President Obama was listless, exhausted, halting. When he should have been vigorously twisting the knife, he would pause, search for words, and take 15 seconds to make a point that should have taken five seconds. Romney, by contrast, was gamely and ultraprepared; he never once seemed caught off guard. Romney came into this debate knowing he needed to alter the dynamic of the race. If he didn’t do it tonight, then it couldn’t be done.
What it All Means
While last night’s debate has provided Mitt Romney with at least an undeniable but possibly only temporary boost , with 30 days left in the election, it cannot be said that this first of three presidential debates changed the game for him or Obama. Most people who watched the debate walked away supporting the same candidate that they were supporting before they sat do to see the debate. Romney did however at least help himself among the small but significant undecided voters who will be critical to his winning or losing the election. Thanks to the way in which Romney handled himself, these voters did walk away without any reason to vote against Romney. If anything, they left the debate still willing to give Romney a chance to earn their vote. At the same time, another portion of that voting bloc saw a President who was unable to effectively defend his failed economic policies and who struggled to define what role government should play in our lives. Combine that with the confident, poised, energetic, and convincing way in which Romney defended his own policies and these voters left the debate leaning closer to finalizing their support for Romney than at any other point in this election.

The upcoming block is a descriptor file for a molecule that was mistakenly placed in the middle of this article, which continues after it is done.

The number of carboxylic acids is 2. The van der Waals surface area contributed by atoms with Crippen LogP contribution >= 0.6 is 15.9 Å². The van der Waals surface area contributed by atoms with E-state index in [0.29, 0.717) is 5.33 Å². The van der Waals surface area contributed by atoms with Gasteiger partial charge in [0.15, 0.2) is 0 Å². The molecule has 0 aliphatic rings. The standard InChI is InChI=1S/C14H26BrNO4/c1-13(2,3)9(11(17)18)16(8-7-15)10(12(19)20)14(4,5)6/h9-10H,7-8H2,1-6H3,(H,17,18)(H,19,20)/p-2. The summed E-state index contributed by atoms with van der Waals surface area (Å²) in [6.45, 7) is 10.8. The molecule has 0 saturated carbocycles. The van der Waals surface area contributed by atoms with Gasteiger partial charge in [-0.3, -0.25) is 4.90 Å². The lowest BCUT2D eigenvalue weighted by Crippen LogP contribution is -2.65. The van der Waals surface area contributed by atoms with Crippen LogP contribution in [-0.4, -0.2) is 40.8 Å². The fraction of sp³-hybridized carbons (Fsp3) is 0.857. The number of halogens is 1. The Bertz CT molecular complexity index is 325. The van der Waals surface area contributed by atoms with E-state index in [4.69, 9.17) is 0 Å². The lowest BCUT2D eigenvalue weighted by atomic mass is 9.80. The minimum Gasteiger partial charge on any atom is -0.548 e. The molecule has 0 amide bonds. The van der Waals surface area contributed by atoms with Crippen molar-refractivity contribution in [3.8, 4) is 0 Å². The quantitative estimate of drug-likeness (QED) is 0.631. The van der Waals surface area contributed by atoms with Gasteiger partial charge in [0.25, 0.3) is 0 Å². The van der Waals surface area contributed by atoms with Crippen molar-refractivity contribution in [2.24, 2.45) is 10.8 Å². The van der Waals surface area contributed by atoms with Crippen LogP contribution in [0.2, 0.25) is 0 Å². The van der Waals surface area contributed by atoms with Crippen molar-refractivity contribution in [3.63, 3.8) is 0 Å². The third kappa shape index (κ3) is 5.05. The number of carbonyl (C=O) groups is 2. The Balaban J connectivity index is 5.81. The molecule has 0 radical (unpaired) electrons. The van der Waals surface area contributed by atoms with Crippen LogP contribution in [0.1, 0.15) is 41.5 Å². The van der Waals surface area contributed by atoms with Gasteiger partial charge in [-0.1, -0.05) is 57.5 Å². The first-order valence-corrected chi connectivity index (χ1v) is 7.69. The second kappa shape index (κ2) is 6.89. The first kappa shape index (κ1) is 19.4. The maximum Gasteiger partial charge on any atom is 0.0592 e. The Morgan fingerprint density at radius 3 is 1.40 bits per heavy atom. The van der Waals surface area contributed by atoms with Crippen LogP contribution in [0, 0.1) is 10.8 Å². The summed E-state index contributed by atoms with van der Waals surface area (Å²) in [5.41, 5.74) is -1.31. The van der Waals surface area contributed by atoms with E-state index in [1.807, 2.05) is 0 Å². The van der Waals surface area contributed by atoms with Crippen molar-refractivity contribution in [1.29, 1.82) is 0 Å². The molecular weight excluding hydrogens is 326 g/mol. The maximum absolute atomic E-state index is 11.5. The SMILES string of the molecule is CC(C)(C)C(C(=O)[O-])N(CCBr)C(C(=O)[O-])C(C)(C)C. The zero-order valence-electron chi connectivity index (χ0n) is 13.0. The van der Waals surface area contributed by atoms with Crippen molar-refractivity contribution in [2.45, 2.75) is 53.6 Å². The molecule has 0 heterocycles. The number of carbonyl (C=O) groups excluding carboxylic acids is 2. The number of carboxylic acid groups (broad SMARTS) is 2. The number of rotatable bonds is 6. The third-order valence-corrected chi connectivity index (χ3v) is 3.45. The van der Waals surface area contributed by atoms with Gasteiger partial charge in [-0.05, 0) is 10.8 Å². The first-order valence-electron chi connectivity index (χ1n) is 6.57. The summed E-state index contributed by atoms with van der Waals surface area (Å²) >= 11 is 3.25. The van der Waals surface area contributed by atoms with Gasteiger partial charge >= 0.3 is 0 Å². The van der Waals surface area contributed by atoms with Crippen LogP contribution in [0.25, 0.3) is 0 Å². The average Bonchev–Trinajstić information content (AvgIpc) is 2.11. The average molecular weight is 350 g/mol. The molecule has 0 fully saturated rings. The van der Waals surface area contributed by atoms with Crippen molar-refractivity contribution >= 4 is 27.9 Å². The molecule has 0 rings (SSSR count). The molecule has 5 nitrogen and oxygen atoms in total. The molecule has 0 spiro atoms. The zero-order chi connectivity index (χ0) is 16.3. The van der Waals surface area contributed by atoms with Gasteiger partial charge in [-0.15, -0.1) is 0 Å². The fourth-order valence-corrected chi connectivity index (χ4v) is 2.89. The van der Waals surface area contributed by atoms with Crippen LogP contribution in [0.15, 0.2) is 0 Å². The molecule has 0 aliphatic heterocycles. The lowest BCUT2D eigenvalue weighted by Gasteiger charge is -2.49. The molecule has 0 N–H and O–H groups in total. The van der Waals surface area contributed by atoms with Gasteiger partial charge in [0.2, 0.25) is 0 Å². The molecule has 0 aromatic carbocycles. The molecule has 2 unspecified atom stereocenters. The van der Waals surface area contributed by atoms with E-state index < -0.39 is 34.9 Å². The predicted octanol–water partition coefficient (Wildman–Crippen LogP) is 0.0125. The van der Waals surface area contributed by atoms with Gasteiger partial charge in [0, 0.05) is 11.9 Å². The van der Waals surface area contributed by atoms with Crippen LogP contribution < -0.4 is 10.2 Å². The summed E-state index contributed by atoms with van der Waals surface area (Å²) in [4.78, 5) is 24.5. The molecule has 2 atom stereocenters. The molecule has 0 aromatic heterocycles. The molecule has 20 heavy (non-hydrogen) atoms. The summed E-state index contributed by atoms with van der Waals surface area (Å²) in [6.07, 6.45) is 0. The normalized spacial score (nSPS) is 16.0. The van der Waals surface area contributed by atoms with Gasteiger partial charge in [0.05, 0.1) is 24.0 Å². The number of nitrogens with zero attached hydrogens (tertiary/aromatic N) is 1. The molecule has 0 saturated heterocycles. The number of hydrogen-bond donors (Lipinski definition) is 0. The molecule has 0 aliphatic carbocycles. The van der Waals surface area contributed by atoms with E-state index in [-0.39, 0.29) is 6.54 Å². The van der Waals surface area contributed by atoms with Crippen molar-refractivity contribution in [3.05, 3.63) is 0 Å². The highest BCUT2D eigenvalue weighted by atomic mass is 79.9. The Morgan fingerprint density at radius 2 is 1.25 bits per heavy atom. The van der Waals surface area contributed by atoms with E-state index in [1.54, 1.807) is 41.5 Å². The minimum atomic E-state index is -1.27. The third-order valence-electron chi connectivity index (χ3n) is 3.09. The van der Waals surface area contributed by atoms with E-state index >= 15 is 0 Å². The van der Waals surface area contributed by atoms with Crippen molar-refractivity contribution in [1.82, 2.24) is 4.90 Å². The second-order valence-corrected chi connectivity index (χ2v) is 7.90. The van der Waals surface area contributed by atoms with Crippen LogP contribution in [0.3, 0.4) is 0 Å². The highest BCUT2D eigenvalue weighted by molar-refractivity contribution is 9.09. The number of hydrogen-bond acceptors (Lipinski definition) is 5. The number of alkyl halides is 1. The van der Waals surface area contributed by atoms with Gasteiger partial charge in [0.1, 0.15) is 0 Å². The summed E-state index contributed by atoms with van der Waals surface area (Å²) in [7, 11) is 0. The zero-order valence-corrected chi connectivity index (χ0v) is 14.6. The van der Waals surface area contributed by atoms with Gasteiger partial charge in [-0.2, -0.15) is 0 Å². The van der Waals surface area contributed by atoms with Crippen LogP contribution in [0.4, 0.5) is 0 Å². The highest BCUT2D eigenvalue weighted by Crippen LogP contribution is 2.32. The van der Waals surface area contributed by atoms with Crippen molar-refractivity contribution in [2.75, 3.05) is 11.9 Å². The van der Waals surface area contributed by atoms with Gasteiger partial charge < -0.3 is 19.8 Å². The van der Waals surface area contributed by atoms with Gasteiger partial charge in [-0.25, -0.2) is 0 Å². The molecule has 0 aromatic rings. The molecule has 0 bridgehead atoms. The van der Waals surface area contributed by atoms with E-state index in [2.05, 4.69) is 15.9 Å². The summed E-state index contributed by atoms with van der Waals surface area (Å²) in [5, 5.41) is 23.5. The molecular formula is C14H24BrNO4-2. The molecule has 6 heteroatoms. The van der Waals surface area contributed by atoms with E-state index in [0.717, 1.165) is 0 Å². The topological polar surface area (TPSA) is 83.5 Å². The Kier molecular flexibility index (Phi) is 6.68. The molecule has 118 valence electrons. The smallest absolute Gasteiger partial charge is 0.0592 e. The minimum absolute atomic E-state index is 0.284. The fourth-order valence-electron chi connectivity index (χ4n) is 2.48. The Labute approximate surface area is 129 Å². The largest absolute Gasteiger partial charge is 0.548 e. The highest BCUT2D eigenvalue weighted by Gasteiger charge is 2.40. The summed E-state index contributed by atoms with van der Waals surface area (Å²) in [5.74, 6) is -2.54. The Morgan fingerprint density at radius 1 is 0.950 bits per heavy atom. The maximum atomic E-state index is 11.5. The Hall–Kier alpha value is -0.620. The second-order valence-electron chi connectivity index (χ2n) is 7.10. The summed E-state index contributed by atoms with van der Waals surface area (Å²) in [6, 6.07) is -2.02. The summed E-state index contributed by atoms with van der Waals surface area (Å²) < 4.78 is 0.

Still, despite the overwhelming consensus describing the first debate as a big win for Mitt Romney, at the moment the victory simply keeps him in the game. It has provided the Romney campaign with a new narrative, one which gives his candidacy some much needed momentum. But politics is dynamic, not static and as such Romney will have to work quite hard to keep the momentum flowing in his direction. In addition to the need for a strong performance by his running mate Paul Ryan on October 11th in his debate against Vice President Blunder…I mean Biden, Romney will also have to repeat his strong performance not just one more time but twice more in the the two debates yet to come on October 16th and October 22nd. That will be a tall order, especially now that President Obama has learned that Mitt Romney is no pushover.
So Romney fans need to avoid the temptation to believe that last night was a game changer. When all is said and done and the benefit of hindsight allows us to analyze the entire election in retrospect, it could prove to be a so-called game changer but only if Romney can continue to outperform the President and not just in the debates.
As the remaining weeks of this campaign unfold, Romney must convince voters that he has a plan to turn our economy around and he must offer some details that demonstrates his vision includes much more than just the smoke and mirrors that President Obama’s 2008 “hope and change” campaign was based on. After last night’s night debate Romney certainly has the opportunity to do that.
By Sunday, the first real in-depth polls based upon this debate will make their way into the public domain. If those polls do not show at least some minimal change in Romney’s numbers in the right direction in critical states like Virginia, Nevada, Colorado, Florida, Iowa and New Hampshire than we will know that Romney has a bigger mountain to climb than some already think. If the numbers do show a swing towards Romney, than the pressure will still be on him as an Obama inspired target on his back gets bigger than ever.